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    Creative process and co-research with very young children through flight
    (2023) Ayles, Robyn; Fitzsimmons-Frey, Heather; Leach, Jamie
    With their abundance of openness, curiosity, and imagination, children are natural researchers. They ask questions and seek answers. As theatre artists and practice-based researchers, we strive to welcome these young, sometimes preverbal inquisitors, into our research process in meaningful, democratic ways. Our practice-based research centres on questions regarding the relationships between very young children (aged eighteen months to five years), actors, and materials, with a view toward democratically creating theatre as a collective and immersive event. Through workshops, artist residencies, immersive theatre offerings, and a Cycle of Co-inquiry, we develop a loose scaffold of dramatic work that forms the skeleton of a theatrical piece, which in turn becomes an immersive theatre offering for the very young. Our process creates spaces that welcome active participation for children and actors to play, and where exploration is encouraged and planned with purpose and intention. This intention crystallizes into reciprocity and generosity of ideas between the participants. The final creative work includes very young children as co-creators in the experience. Although our current immersive theatre offering explores local urban wildlife, our process could be applied to any topic or theme.
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    Producing the past: the changing protagonists of Canadian heritage
    (2022) Gunter, Christopher; Nelson, Robin
    The Canadian private sector also contributes to the heritage commemoration landscape by working with the government and accessing support programs. Arguably, one of the most impactful contemporary examples of the private sector’s heritage commemoration involvement are the Heritage Minutes (Minutes), which are sixty-second videos depicting historical narratives of events and people from Canadian history. Given their notoriety, the production and story selections for each Minute raises questions about the Canadian heritage landscape: who and what is represented or missing, and what are the implications? By examining these questions, this article aims to hold these Minutes—financed and authorized by government—to account and to understand what themes and messages these vignettes aim to impart on and authorize as ‘commemorative worthy’ to the Canadian public. This article focuses on examining the Minutes and documenting their thematic trends with a specific emphasis on identifying how marginalized groups are represented in the Minutes.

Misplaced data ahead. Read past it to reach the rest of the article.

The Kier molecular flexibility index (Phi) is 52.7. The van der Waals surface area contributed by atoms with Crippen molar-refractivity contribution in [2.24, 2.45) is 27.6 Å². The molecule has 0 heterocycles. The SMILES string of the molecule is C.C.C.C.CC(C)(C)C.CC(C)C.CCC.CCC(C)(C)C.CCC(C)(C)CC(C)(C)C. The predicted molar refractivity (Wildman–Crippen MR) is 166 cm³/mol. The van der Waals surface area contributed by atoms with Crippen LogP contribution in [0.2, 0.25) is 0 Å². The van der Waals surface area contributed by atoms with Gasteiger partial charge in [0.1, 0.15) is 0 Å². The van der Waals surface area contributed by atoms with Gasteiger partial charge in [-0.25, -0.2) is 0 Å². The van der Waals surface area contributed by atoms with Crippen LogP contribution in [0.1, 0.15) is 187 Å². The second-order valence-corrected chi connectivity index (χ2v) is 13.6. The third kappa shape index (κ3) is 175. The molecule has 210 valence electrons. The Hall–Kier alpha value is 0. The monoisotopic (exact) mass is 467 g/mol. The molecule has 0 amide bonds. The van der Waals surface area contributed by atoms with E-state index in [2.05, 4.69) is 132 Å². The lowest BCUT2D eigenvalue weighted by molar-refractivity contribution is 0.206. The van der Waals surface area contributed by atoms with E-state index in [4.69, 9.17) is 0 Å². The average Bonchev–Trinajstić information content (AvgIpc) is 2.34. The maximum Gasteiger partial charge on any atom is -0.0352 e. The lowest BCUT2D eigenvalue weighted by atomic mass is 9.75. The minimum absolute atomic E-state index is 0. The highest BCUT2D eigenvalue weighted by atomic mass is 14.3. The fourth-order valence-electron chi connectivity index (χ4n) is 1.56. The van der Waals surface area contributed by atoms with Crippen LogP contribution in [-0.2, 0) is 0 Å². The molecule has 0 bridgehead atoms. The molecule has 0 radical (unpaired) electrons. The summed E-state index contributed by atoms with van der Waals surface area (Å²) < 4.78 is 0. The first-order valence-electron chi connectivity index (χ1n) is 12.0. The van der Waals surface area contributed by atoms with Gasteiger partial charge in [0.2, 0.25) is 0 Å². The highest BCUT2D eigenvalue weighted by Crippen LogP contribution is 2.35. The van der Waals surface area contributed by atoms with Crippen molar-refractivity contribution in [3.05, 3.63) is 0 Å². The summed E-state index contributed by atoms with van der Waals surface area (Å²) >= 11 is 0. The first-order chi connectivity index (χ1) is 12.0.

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    Harnessing the power of flight: devising responsive theatre for the very young
    (2022) Ayles, Robyn; Fitzsimmons-Frey, Heather; Mykietyshyn, Margaret
    Successful theatre hinges on relationships. In our research, we devised an immersive theatre piece about urban wildlife through key early childhood education concepts outlined in the Canadian document Flight: Alberta’s Early Learning and Care Framework. The project’s guiding question was: How could we better understand audience engagement in the early years demographic by using the reflective process, rights-based perspectives, and holistic play-based goals of the Flight framework to interpret children’s experiences? Our creative team aimed to develop democratic and playful relationships with children during theatrical exploration, and using the Flight framework to analyse what children were communicating grounded our theatre creation and dramaturgy in respectful and agentic relationships between actors, theatrical objects, and young children.
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    "True when no one would listen": scripts for young readers and young audiences
    (2022) Fitzsimmons-Frey, Heather
    Playscripts present the vision of the playwright, while simultaneously opening spaces for multiple voices to tell stories their own ways. Since characters in a playscript are meant to be embodied, they immediately invite interpretation. And since scripts rarely, if ever, answer all the questions a reader, actor, director, or educator may have, they encourage complex ways of listening and having conversations. Selfie by Christine Quintana, A Bear Awake in Winter by Ali Joy Richardson, and Winky & Stinky by Curtis Peeteetuce are all recently published scripts that engage with some similar issues: consent, agency, voice and choice, bodily autonomy, gendered expectations, and controlling your own narrative. Selfie, published by Playwrights Canada Press as a standalone script, was first performed in English in 2018 (Young People’s Theatre Toronto), and in French in 2015 (Théâtre la Seixième in Vancouver). A Bear Awake in Winter was first workshopped in 2018 (Canadian Stage Toronto) and produced by Binocular Theatre in 2019 in Toronto. Finally, Winky and Stinky is part of Boca del Lupo’s pandemic project Plays2Perform@Home, which features five box sets containing four scripts each: British Columbia, Prairie, Ontario, Québec, and Eastern Canada. Winky and Stinky is part of the Prairie Box Set and was created with support from Persephone Theatre in Saskatoon.